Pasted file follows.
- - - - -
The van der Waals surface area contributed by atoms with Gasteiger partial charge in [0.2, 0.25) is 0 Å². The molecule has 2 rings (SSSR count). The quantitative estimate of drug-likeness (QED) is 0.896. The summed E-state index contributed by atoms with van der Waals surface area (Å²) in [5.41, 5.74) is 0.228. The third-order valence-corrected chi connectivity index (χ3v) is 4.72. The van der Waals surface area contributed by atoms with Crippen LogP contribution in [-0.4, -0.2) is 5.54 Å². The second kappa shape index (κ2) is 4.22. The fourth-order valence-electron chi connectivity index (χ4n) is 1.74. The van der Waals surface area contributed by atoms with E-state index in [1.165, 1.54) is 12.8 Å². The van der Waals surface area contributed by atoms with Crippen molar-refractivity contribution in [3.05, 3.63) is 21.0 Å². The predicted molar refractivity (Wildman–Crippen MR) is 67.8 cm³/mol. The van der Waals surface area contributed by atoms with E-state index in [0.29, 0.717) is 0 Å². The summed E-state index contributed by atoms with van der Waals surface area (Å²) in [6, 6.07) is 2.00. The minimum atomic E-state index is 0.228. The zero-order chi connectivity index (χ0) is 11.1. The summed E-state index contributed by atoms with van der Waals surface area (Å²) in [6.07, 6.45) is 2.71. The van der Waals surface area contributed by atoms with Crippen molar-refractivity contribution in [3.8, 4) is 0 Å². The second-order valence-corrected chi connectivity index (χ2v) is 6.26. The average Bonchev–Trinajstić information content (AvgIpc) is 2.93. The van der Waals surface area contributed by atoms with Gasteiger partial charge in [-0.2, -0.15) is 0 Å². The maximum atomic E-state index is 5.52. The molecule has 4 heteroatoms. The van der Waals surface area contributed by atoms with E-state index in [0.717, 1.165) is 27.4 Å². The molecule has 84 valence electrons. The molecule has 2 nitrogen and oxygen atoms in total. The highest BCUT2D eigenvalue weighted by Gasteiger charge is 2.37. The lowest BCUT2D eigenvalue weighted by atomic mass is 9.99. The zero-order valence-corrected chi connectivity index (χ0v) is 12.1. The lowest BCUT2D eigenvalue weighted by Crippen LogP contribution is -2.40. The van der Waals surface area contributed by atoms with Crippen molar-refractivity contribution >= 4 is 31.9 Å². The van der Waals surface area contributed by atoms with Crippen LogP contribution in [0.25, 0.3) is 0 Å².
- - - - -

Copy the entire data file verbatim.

The van der Waals surface area contributed by atoms with Gasteiger partial charge in [0.2, 0.25) is 0 Å². The molecule has 2 rings (SSSR count). The quantitative estimate of drug-likeness (QED) is 0.896. The summed E-state index contributed by atoms with van der Waals surface area (Å²) in [5.41, 5.74) is 0.228. The third-order valence-corrected chi connectivity index (χ3v) is 4.72. The van der Waals surface area contributed by atoms with Crippen LogP contribution in [-0.4, -0.2) is 5.54 Å². The second kappa shape index (κ2) is 4.22. The fourth-order valence-electron chi connectivity index (χ4n) is 1.74. The van der Waals surface area contributed by atoms with E-state index in [1.165, 1.54) is 12.8 Å². The van der Waals surface area contributed by atoms with Crippen molar-refractivity contribution in [3.05, 3.63) is 21.0 Å². The predicted molar refractivity (Wildman–Crippen MR) is 67.8 cm³/mol. The van der Waals surface area contributed by atoms with E-state index in [0.29, 0.717) is 0 Å². The summed E-state index contributed by atoms with van der Waals surface area (Å²) in [6, 6.07) is 2.00. The minimum atomic E-state index is 0.228. The zero-order chi connectivity index (χ0) is 11.1. The summed E-state index contributed by atoms with van der Waals surface area (Å²) in [6.07, 6.45) is 2.71. The van der Waals surface area contributed by atoms with Crippen molar-refractivity contribution in [3.8, 4) is 0 Å². The second-order valence-corrected chi connectivity index (χ2v) is 6.26. The average Bonchev–Trinajstić information content (AvgIpc) is 2.93. The van der Waals surface area contributed by atoms with Gasteiger partial charge in [-0.2, -0.15) is 0 Å². The maximum atomic E-state index is 5.52. The molecule has 4 heteroatoms. The van der Waals surface area contributed by atoms with E-state index in [0.717, 1.165) is 27.4 Å². The molecule has 84 valence electrons. The molecule has 2 nitrogen and oxygen atoms in total. The highest BCUT2D eigenvalue weighted by Gasteiger charge is 2.37. The lowest BCUT2D eigenvalue weighted by atomic mass is 9.99. The zero-order valence-corrected chi connectivity index (χ0v) is 12.1. The lowest BCUT2D eigenvalue weighted by Crippen LogP contribution is -2.40. The van der Waals surface area contributed by atoms with Crippen molar-refractivity contribution >= 4 is 31.9 Å². The van der Waals surface area contributed by atoms with Crippen LogP contribution in [0.25, 0.3) is 0 Å².